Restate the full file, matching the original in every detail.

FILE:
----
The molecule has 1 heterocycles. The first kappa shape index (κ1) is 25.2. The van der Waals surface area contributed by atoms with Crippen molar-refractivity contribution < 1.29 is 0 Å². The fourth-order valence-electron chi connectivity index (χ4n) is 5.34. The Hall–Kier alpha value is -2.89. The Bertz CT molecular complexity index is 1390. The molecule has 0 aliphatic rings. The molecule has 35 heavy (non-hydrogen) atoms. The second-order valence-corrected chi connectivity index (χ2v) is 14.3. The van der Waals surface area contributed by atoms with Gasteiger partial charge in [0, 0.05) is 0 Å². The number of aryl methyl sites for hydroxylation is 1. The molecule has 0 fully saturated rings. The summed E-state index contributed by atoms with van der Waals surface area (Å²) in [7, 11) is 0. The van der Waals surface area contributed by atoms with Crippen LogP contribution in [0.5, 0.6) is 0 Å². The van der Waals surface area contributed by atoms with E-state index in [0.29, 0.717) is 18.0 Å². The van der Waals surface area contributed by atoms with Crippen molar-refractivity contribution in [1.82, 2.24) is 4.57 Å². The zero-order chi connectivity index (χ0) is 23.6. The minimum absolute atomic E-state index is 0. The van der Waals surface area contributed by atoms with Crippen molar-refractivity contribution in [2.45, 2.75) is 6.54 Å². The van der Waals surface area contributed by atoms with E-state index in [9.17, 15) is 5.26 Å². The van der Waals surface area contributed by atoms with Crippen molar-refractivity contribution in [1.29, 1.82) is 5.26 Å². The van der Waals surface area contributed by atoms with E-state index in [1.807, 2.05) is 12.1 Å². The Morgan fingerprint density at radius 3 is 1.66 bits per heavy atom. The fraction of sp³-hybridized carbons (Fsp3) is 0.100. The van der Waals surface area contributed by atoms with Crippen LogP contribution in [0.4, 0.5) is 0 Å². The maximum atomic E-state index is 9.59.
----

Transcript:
The molecule has 1 heterocycles. The first kappa shape index (κ1) is 25.2. The van der Waals surface area contributed by atoms with Crippen molar-refractivity contribution < 1.29 is 0 Å². The fourth-order valence-electron chi connectivity index (χ4n) is 5.34. The Hall–Kier alpha value is -2.89. The Bertz CT molecular complexity index is 1390. The molecule has 0 aliphatic rings. The molecule has 35 heavy (non-hydrogen) atoms. The second-order valence-corrected chi connectivity index (χ2v) is 14.3. The van der Waals surface area contributed by atoms with Gasteiger partial charge in [0, 0.05) is 0 Å². The number of aryl methyl sites for hydroxylation is 1. The molecule has 0 fully saturated rings. The summed E-state index contributed by atoms with van der Waals surface area (Å²) in [7, 11) is 0. The van der Waals surface area contributed by atoms with Crippen LogP contribution in [0.5, 0.6) is 0 Å². The van der Waals surface area contributed by atoms with E-state index in [0.29, 0.717) is 18.0 Å². The van der Waals surface area contributed by atoms with Crippen molar-refractivity contribution in [1.82, 2.24) is 4.57 Å². The zero-order chi connectivity index (χ0) is 23.6. The minimum absolute atomic E-state index is 0. The van der Waals surface area contributed by atoms with Crippen molar-refractivity contribution in [2.45, 2.75) is 6.54 Å². The van der Waals surface area contributed by atoms with E-state index in [9.17, 15) is 5.26 Å². The van der Waals surface area contributed by atoms with Crippen molar-refractivity contribution in [1.29, 1.82) is 5.26 Å². The van der Waals surface area contributed by atoms with E-state index in [1.807, 2.05) is 12.1 Å². The Morgan fingerprint density at radius 3 is 1.66 bits per heavy atom. The fraction of sp³-hybridized carbons (Fsp3) is 0.100. The van der Waals surface area contributed by atoms with Crippen LogP contribution in [0.4, 0.5) is 0 Å². The maximum atomic E-state index is 9.59.